The restoration program for the dome was undertaken by the Mosaic Studio of the Vatican. Its work dates back to the 1500s and it is considered to be the finest mosaic studio in the world. It also has the largest collection of the stones that are used to produce the works.

The artists have about 30,000 different colors to choose from and there are samples for each color. On the back of each chip is the identification number.

In the next room there are hundreds of bins filled with the tiles that are necessary to make the mosaics. Each number on the samples matches up with the numbers on the bin. Almost all of the tiles where made here in the Vatican mosaic studio. And many are hundreds of years old. 

Some of the tiny chips are stone, some are marble and some are glass. The glass chips are produced in the studio.

Small pieces of glass mixed with chemicals that give it color are fussed together at a temperature of 800 degrees centigrade.

The hot glass is pulled at both ends to produce a filament. A bladed hammer and a wedge of steel are used to cut the filament into the size and shape that the artist wants for a specific spot in the mosaic.

The mosaic on the dome was put in place in 1656 and presents the “The mystery of the Eucharist”.

The only way to work on it was to build a scaffold up to the vault.

Each section of the mosaic that needed repair was copied and coordinated on numbered sheets that were fixed to the vault. When the chips were reattached the bonding glue was made from an ancient recipe that combined marble dust, lime, and flax oil.

The restoration took almost two years and cost hundreds of thousands of dollars.

The funding came from The Knights of Columbus in the United States who were attracted to the project because of its cultural and artistic importance and because they felt it stood as a metaphor for life.


They pointed out that a mosaic is made by placing one stone next to another stone until we have a masterwork and that life is similar. We place one minute next to the next minute until we are the masterwork of the Divine Artist.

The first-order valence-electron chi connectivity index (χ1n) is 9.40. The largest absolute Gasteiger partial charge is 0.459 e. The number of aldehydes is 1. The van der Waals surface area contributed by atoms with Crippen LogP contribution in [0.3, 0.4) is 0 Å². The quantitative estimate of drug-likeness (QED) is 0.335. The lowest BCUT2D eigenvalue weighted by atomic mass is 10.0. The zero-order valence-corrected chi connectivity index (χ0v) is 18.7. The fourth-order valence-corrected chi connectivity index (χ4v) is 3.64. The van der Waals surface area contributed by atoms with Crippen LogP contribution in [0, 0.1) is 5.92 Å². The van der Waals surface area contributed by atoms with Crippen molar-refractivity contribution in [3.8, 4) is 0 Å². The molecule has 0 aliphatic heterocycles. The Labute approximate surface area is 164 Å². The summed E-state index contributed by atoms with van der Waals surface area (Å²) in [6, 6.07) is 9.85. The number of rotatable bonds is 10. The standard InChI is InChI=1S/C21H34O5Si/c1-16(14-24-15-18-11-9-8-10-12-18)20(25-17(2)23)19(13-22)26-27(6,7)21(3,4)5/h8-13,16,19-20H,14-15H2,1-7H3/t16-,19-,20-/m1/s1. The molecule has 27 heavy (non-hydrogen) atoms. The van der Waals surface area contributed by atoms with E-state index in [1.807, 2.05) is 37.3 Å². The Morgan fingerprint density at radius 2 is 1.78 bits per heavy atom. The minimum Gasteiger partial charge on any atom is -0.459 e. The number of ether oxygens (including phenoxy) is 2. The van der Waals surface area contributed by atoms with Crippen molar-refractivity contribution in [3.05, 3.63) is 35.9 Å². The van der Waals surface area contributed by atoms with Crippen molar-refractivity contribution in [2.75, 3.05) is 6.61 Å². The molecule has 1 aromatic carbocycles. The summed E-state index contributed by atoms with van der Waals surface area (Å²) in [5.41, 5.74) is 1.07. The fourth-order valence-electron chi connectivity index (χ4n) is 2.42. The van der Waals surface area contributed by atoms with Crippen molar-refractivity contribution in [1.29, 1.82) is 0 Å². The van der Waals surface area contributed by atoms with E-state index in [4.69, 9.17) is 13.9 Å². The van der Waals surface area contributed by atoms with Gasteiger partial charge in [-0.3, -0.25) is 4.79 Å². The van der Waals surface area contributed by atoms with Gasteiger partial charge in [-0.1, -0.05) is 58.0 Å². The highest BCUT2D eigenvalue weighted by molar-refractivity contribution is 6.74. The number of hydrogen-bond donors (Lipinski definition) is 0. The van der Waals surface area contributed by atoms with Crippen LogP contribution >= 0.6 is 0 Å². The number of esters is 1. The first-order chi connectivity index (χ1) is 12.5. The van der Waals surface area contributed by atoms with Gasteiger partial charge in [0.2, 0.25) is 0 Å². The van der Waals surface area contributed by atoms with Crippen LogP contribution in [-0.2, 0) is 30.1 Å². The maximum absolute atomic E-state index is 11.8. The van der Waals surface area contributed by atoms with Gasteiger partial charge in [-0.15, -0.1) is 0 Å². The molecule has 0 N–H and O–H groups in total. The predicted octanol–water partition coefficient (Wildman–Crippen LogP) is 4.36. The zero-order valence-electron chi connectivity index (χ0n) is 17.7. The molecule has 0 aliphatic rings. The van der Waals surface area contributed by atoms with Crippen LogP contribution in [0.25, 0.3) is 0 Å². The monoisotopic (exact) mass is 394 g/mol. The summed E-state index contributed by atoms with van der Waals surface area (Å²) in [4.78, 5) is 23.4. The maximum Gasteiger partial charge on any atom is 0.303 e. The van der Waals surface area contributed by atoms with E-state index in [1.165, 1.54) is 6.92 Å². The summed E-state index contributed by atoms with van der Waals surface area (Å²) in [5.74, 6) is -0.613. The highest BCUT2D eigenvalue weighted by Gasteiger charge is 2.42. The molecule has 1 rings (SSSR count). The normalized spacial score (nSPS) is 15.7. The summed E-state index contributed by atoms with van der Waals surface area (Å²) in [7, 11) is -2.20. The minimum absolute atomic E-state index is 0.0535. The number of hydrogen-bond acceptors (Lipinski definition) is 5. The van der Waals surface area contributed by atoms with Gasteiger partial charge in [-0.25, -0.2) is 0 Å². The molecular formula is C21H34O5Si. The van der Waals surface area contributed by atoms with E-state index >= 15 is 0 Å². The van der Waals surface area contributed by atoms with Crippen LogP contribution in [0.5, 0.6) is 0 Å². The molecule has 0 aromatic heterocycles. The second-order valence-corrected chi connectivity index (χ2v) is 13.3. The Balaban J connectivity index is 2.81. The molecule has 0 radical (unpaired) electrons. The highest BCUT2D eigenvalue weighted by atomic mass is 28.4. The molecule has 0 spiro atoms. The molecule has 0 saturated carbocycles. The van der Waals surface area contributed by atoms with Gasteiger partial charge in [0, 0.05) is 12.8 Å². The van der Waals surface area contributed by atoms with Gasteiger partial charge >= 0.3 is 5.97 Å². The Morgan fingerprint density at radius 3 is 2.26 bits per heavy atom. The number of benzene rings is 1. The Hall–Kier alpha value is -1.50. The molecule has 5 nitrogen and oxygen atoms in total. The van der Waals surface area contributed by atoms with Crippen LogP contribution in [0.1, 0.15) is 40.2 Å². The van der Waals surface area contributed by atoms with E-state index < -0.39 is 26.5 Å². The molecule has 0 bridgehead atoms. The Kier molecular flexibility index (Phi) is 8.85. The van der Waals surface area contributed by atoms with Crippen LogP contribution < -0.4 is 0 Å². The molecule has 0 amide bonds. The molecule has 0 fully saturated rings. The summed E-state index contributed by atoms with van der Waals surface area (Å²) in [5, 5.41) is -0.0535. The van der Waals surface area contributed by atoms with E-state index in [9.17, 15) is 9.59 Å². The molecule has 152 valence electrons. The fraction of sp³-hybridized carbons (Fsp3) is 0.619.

During the third century, corruption, civil war and a series of plagues spread chaos throughout the Empire. The average citizen lived in a state of constant anxiety. In contrast to the government however, the Church offered a vision of the world that was simple and secure especially its promise of an afterlife. The Church had also developed a reliable infrastructure that continued to offer lifesaving charity to the poor.


Constantine saw the Christian Church as a force for unity that could hold his empire together. His conversion turned the bishops of the Roman Empire into men of power and influence and they wanted that power to be seen by everyone. They began working with Constantine to build some of the great churches of Rome.

But in 324, Constantine packed up and headed east. His plan was to build a new capital for the Roman Empire, which in keeping with his level of modesty he called Constantinople.

The Popes were left with the complex task of building Christian Rome, but within a hundred years they were able to construct dozens of elaborate churches.

Perhaps the most magnificent is Santa Maria Maggiore. In 353, Pope Lieberius had a vision of the Virgin Mary commanding him to build a church dedicated to her on a snow-covered hill. Considering that it almost never snows in Rome and this was the middle of the summer, Lieberius had a hard time understanding the request. However, on August 5th it began to snow and the hill was covered in white.

The Pope got the point and started building a church which stood here for about 200 years until it was replaced by the present basilica.